John Edwards, the chief executive of regional development agency Advantage West Midlands, has announced his resignation from the #160,000-a-year post after seven years in charge.
Mr Edwards, aged 55, is to take early retirement and will leave at the end of March next year.
Mr Edwards said he had few regrets about AWM's achievements under his leadership, although the organisation has often been criticised for being too bureaucratic and slow to react by many in the business sector and by some local authorities.
Mr Edwards said expectations about what AWM could achieve with its #300 million budget and how quickly it could turn around difficult regeneration projects were often unrealistic.
"The expectations of us are high and so they bloody well should be. But sometimes it's difficult to meet them.
"Some of the things we have done have taken longer than I would have wanted, but it is difficult when you have very complex schemes that you are trying to put in place with a whole range of organisations all of whom have their own agendas."
He named the redevelopment of Fort Dunlop, AWM's response to the Rover crisis and the agency's market towns policy, which was regarded as an exemplar throughout the country, as his highlights.
He stressed the need to convince the whole of the West Midlands of the importance of Birmingham as an economic driver for the region. Mr Edwards added: "Sometimes in the rural parts of the region they think we are Birmingham-centric and in Birmingham they say we do not take enough notice of Birmingham as the capital of the region and its economic powerhouse. Well, if we are displeasing everyone equally perhaps we are getting the balance right.
"We have been able to get people to acknowledge, sometimes grudgingly, but less as the years go on, Birmingham's pivotal position as the capital of the region."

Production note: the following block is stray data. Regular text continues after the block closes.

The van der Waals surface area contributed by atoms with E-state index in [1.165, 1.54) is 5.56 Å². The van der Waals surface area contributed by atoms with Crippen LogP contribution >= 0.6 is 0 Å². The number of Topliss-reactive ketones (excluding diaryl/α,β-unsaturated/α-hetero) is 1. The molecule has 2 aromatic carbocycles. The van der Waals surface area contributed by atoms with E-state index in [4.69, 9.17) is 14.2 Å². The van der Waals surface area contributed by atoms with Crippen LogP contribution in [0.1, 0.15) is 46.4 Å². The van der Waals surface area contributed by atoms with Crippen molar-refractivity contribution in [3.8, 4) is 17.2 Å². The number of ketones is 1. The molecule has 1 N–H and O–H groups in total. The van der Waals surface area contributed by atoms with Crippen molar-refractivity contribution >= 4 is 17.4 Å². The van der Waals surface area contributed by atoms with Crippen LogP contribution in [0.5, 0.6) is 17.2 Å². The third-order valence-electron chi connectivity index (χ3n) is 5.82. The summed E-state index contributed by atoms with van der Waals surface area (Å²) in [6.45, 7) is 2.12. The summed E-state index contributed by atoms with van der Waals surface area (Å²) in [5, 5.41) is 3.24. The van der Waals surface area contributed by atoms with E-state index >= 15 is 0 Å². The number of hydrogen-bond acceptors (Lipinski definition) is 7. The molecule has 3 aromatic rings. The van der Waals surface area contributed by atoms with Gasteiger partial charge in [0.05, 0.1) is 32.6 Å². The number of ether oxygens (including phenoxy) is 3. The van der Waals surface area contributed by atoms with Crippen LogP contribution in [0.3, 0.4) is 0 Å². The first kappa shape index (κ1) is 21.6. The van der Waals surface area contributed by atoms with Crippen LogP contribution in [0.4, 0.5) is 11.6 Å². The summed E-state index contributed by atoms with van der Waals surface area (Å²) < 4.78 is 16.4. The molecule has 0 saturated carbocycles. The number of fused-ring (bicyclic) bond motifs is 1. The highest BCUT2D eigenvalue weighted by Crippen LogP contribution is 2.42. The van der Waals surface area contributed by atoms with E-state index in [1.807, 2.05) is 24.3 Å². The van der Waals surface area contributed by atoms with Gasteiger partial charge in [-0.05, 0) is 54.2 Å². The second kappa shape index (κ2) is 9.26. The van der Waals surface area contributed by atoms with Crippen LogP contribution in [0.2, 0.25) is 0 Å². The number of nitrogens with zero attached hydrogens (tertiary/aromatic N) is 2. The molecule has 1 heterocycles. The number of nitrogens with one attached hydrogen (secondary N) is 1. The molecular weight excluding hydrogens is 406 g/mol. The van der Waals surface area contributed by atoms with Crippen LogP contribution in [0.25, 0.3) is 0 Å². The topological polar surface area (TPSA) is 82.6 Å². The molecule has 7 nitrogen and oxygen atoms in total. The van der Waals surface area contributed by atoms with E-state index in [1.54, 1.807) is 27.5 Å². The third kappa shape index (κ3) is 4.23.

He said his decision to leave early was taken from a "professional and personal" point of view.
He added: "I am not going to go and be a chief executive anywhere else. If I had wanted to carry on being a chief executive I would have stayed where I am. I have thoroughly enjoyed the job. It's been a rollercoaster but it's always been a job that I get up in the morning and want to do.
"It is a high pressure job, long hours and long weeks and I want to step out and take a break for a few months."
Mr Edwards took over as acting chief executive in July 2000 after AWM's first boss, Tony Cassidy, left abruptly. Mr Cassidy, it was claimed, had lost the confidence of business interests in the region.
Four months later, Mr Edwards was appointed to the job. During his period in charge AWM has consistently met Government targets for job creation and saving jobs. The most recent inspection by the National Audit Office described AWM as "performing strongly", although there was a warning that the agency must improve its public image. It was seen as too "Birmingham-centric", the NAO warned.
Mr Edwards said many of the criticisms levelled against AWM were not justified, although he accepted the skills crisis continued to hold back the West Midlands.
"We still have too many people in the region who don't have the skills needed for a modern economy. We are improving but we need to improve far more quickly. Three or four years ago firms in the region were struggling to attract graduates, but it is less of a problem now.
"There are lots of businesses I can think of who will say we wouldn't be where we are now if it hadn't been for the support from AWM.
"We are having some of our best years for investment and seen really high quality companies come and base themselves in the region. We have been instrumental in attracting these businesses."